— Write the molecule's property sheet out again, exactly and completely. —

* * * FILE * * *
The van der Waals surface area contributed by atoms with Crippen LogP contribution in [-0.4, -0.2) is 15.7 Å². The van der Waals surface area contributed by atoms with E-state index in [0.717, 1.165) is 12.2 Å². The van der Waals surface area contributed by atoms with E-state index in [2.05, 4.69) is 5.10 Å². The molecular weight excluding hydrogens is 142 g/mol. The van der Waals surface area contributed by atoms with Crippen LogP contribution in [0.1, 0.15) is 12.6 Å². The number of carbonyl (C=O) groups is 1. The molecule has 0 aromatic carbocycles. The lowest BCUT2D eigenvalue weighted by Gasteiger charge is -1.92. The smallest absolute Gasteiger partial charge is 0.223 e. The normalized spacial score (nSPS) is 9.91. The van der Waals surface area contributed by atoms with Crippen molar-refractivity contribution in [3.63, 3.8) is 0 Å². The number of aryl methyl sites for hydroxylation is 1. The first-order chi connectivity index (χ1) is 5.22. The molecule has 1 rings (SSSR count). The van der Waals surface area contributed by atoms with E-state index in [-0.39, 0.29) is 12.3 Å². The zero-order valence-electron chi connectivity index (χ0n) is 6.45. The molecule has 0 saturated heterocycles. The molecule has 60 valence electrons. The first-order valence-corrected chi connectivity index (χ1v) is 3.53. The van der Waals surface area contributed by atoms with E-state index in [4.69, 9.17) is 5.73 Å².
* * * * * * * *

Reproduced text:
The van der Waals surface area contributed by atoms with Crippen LogP contribution in [-0.4, -0.2) is 15.7 Å². The van der Waals surface area contributed by atoms with E-state index in [0.717, 1.165) is 12.2 Å². The van der Waals surface area contributed by atoms with E-state index in [2.05, 4.69) is 5.10 Å². The molecular weight excluding hydrogens is 142 g/mol. The van der Waals surface area contributed by atoms with Crippen LogP contribution in [0.1, 0.15) is 12.6 Å². The number of carbonyl (C=O) groups is 1. The molecule has 0 aromatic carbocycles. The lowest BCUT2D eigenvalue weighted by Gasteiger charge is -1.92. The smallest absolute Gasteiger partial charge is 0.223 e. The normalized spacial score (nSPS) is 9.91. The van der Waals surface area contributed by atoms with Crippen molar-refractivity contribution in [3.63, 3.8) is 0 Å². The number of aryl methyl sites for hydroxylation is 1. The first-order chi connectivity index (χ1) is 5.22. The molecule has 1 rings (SSSR count). The van der Waals surface area contributed by atoms with E-state index in [-0.39, 0.29) is 12.3 Å². The zero-order valence-electron chi connectivity index (χ0n) is 6.45. The molecule has 0 saturated heterocycles. The molecule has 60 valence electrons. The first-order valence-corrected chi connectivity index (χ1v) is 3.53. The van der Waals surface area contributed by atoms with E-state index in [4.69, 9.17) is 5.73 Å².